Pacific Rim, we want it to sound like Pacific Rim. Can do. I was approached by a group of animators at SAE QANTM recently and asked if I could produce some music for their upcoming trailer for green energy. In the trailer a Godzilla-style behemoth battles with a huge smoke-billowing Mech, both stand as tall the urban city where they are fighting. The Godzilla creature is mother-earth herself whilst the Mech embodies everything unnatural and is the analogy for fossil fuels (and other dirty means of producing energy).
To be inline with the animators desires for the music I checked out the title track for Pacific Rim and was glad that I did. In my mind I had imagined a bombastic orchestral piece that was more like King-Kong, where in actual fact the title track for Pacific Rim, composed by Ramin Djawadi (Game of Thrones) has a blend of electric guitars, drums and some orchestral elements, giving the track a rock-band style that makes you want to put on a pair of sunglasses and walk away in slow motion whilst an explosion happens behind you!
So how does Djawadi achieve his sound for Pacific Rim? Let’s take a look.
- Djawadi chose to use a relatively slow tempo for the title track of Pacific Rim
- 87.5 BPM
Using a slower tempo makes sense when you think of the scale of the combatants, they are so large that their movements would seem slow if watching from afar, this reduced tempo gives the sense of something really big moving a lot of weight.
- D minor
- Minor Pentatonic Guitar Riffs
Using a pentatonic riff with the guitars is definitely the “cool” factor in this piece of music. The target audience of this film being teenagers, they can relate to the guitar riffs and the tune has an almost garage-band (not the program, the form of band) style. This garage-rock is accessible to play on guitar and speaks to the audience, for it is similar to the style of music that many people can play, without the need for vast amounts of equipment.
- “Dropped D” Electric Guitars
- Drum Kit
- Orchestral Strings
The dropped-d guitars give a gritty feel because of their pitch and the use of a grungy distortion enhance the grime. No rock band would be complete without a drum kit and this gives the track a real groove. Low, ominous brass suggest the scale of the Mech and Godzilla and the orchestral stings bring dramatic tension and release.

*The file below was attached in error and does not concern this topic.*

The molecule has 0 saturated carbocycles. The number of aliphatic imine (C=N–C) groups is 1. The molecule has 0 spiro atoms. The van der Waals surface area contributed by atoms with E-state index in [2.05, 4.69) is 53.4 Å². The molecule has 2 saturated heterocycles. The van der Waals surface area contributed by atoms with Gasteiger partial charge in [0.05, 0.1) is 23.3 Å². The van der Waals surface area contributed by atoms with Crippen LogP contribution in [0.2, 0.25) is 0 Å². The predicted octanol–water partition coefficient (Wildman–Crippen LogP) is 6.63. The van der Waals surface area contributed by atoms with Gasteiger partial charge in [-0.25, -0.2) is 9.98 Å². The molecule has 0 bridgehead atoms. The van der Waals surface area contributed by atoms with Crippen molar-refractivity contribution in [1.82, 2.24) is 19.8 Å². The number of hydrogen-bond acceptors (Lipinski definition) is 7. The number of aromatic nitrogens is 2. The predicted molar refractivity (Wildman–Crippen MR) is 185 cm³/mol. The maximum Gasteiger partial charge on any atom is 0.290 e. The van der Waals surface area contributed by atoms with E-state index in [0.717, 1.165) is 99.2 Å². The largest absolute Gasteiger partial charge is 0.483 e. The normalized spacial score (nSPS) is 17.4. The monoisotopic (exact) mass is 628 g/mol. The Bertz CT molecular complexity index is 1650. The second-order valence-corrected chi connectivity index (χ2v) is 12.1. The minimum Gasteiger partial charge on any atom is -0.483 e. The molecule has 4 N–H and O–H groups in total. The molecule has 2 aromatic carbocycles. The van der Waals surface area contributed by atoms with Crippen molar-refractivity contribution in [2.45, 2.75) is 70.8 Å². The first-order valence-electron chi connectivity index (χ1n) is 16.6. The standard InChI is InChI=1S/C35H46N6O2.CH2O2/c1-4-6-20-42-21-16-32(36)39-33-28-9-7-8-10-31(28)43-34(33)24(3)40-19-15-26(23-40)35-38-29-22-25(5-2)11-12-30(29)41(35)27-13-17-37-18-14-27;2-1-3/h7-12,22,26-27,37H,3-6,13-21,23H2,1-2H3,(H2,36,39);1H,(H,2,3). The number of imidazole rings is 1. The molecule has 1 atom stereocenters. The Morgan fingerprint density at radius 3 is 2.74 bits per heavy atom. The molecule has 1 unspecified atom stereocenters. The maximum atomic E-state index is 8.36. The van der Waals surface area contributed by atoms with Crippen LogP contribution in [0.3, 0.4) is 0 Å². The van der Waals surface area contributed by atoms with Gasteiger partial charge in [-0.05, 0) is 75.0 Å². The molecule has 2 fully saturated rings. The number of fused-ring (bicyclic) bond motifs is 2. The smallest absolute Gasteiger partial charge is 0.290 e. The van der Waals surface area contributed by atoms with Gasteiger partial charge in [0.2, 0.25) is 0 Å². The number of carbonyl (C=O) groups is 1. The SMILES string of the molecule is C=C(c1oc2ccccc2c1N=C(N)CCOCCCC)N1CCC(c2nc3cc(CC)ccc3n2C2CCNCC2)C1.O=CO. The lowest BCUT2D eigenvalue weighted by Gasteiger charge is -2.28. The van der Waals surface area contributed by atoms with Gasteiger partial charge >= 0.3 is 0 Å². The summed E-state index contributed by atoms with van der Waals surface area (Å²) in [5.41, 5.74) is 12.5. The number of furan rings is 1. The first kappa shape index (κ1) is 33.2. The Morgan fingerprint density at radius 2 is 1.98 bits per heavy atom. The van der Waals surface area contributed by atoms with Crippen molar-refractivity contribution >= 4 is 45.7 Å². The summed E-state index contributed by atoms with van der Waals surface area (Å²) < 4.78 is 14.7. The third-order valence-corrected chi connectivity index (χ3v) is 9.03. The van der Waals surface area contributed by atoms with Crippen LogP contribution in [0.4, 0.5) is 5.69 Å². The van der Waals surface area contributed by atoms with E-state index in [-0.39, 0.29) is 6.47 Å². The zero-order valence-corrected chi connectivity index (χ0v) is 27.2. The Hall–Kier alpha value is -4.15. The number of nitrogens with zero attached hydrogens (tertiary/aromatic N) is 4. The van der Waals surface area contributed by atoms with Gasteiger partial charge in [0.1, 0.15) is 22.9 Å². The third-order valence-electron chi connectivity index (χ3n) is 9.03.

So we have our essential ingredients to make the cake, now we just have to stir them together and bake it!
Putting it together
- Pro Tools
- Komplete 9 Ultimate
- Mbox pro
- Mac MINI
- Electric Guitar using Guitar Rig 5
The first thing to do was to work out a nice guitar riff that uses a D minor pentatonic arpeggio. Ramin chose a detuned 6-string guitar but because I have an 8-string, no detuning was needed! After a short while I had the riff and this became the body of the song. Guitar Rig 5 is included with K9U and is amazing, all I have to do is plug-in my guitar into the mbox pro, create a mono audio track in pro tools and insert GR5 as a plug-in. I now have all the effects I could wish for, as well as the ability to create my own from scratch. For this project, I have chosen to use the setting “Corn Now”, which is an emulation of the guitar sound from Nu-Metal band, Korn. I chose this guitar setting because of the target audience that was mentioned earlier.
As you can see from the picture above, all parameters are adjustable, all the way down to the mic-placement on the cabs!
For the drums the “Abbey Road Modern Drummer” software instrument was used. There are a number of grooves that come preloaded and there was a particular Nu-Metal groove that really made sense to use in this piece.
The low ominous brass was something that I knew we needed from the start, for this I recorded two takes of the brass using the Brass Ensemble sampler, one was set with the reverb drenched and panned hard left and right, the other had less reverb, the “sound” setting was adjusted and the panning was sitting closer to the centre of the mix. This combination gave a huge brass sound and made the ensemble seem more impressive than if just one setting was used.
I should point out that I have been using the routing method explained in my previous blogs.
The strings are what gives the track the super hero feeling and I will share a secret with you. To achieve this sound simply use an arpeggiated Major-Seventh chord, in this case B-Flat major seventh. Voila!
So if you are in the key of D, as we are with this song, then drop down four semitones from your root note and start your major seventh arpeggio from there. The result is a heroic, larger than life and even supernatural feeling.
Put it all together!
The next stage was to do a quick master of the track, for this printed off the instruments and sent them into another PT session.
I routed all of the tracks into a stereo aux track with Maxim as a plugin (ceiling at -0.3 with the threshold at -3db to give the track some juice), then outputed them to a stereo audio track, which became the Mastered version of the track. I exported the 96K-24Bit .wav and also bounced out the quicktime movie. Job done! Well almost.
I am revising the version that you have heard today to adhere to the animators wishes and also because of the advice of my facilitator Akshay Kalawar. The revisions are as follows,
- Have drums start at full volume, instead of fading in
- Have a rhythm at the end of the track to really signal the end
- Add more bass (bass guitar) to the main riff
- Have some massive percussion at the start (animators)
- bring in the guitar riff a little bit later (animators)
Thanks for reading and stay tuned for updates! 🙂